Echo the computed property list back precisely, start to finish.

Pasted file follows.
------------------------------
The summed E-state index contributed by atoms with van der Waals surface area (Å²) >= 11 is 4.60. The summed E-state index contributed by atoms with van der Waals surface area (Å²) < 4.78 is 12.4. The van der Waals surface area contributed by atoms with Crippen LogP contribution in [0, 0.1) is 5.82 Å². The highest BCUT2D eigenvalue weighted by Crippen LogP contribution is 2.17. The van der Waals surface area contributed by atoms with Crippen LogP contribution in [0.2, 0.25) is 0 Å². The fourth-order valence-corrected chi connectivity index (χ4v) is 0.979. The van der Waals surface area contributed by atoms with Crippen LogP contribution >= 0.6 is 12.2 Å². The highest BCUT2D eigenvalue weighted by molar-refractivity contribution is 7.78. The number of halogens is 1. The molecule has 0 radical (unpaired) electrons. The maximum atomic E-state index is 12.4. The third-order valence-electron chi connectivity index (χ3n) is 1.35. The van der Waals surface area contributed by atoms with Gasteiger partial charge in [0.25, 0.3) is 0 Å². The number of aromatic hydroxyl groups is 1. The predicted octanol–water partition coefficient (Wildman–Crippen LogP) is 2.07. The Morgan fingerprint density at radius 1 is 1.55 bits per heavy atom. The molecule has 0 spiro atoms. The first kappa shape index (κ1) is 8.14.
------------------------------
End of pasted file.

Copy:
The summed E-state index contributed by atoms with van der Waals surface area (Å²) >= 11 is 4.60. The summed E-state index contributed by atoms with van der Waals surface area (Å²) < 4.78 is 12.4. The van der Waals surface area contributed by atoms with Crippen LogP contribution in [0, 0.1) is 5.82 Å². The highest BCUT2D eigenvalue weighted by Crippen LogP contribution is 2.17. The van der Waals surface area contributed by atoms with Crippen LogP contribution in [0.2, 0.25) is 0 Å². The fourth-order valence-corrected chi connectivity index (χ4v) is 0.979. The van der Waals surface area contributed by atoms with Crippen LogP contribution >= 0.6 is 12.2 Å². The highest BCUT2D eigenvalue weighted by molar-refractivity contribution is 7.78. The number of halogens is 1. The molecule has 0 radical (unpaired) electrons. The maximum atomic E-state index is 12.4. The third-order valence-electron chi connectivity index (χ3n) is 1.35. The van der Waals surface area contributed by atoms with Gasteiger partial charge in [0.25, 0.3) is 0 Å². The number of aromatic hydroxyl groups is 1. The predicted octanol–water partition coefficient (Wildman–Crippen LogP) is 2.07. The Morgan fingerprint density at radius 1 is 1.55 bits per heavy atom. The molecule has 0 spiro atoms. The first kappa shape index (κ1) is 8.14.